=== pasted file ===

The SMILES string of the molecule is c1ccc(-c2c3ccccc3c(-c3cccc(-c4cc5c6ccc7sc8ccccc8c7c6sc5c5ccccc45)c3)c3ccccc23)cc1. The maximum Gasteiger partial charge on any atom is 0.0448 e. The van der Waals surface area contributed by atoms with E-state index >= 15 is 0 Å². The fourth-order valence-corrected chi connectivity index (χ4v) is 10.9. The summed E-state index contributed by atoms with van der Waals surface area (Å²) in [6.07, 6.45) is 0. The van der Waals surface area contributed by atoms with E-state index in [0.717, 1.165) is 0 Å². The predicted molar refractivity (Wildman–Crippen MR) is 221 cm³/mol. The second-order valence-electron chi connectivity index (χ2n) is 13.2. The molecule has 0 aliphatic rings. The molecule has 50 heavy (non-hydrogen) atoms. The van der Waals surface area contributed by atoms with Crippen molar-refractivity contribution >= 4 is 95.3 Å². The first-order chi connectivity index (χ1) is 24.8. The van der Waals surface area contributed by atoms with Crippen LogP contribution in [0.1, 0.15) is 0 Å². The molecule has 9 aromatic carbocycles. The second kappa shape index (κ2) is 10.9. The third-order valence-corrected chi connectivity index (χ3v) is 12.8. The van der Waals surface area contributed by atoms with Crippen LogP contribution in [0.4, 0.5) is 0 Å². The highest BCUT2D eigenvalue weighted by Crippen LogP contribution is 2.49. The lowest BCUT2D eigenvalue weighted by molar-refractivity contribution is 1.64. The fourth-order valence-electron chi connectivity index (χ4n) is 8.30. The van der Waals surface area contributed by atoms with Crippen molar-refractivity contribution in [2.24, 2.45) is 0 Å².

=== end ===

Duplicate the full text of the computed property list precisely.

The SMILES string of the molecule is c1ccc(-c2c3ccccc3c(-c3cccc(-c4cc5c6ccc7sc8ccccc8c7c6sc5c5ccccc45)c3)c3ccccc23)cc1. The maximum Gasteiger partial charge on any atom is 0.0448 e. The van der Waals surface area contributed by atoms with E-state index >= 15 is 0 Å². The fourth-order valence-corrected chi connectivity index (χ4v) is 10.9. The summed E-state index contributed by atoms with van der Waals surface area (Å²) in [6.07, 6.45) is 0. The van der Waals surface area contributed by atoms with E-state index in [0.717, 1.165) is 0 Å². The predicted molar refractivity (Wildman–Crippen MR) is 221 cm³/mol. The second-order valence-electron chi connectivity index (χ2n) is 13.2. The molecule has 0 aliphatic rings. The molecule has 50 heavy (non-hydrogen) atoms. The van der Waals surface area contributed by atoms with Crippen molar-refractivity contribution >= 4 is 95.3 Å². The first-order chi connectivity index (χ1) is 24.8. The van der Waals surface area contributed by atoms with Crippen LogP contribution in [0.1, 0.15) is 0 Å². The molecule has 9 aromatic carbocycles. The second kappa shape index (κ2) is 10.9. The third-order valence-corrected chi connectivity index (χ3v) is 12.8. The van der Waals surface area contributed by atoms with Crippen LogP contribution in [0.4, 0.5) is 0 Å². The highest BCUT2D eigenvalue weighted by Crippen LogP contribution is 2.49. The lowest BCUT2D eigenvalue weighted by molar-refractivity contribution is 1.64. The fourth-order valence-electron chi connectivity index (χ4n) is 8.30. The van der Waals surface area contributed by atoms with Crippen molar-refractivity contribution in [2.24, 2.45) is 0 Å².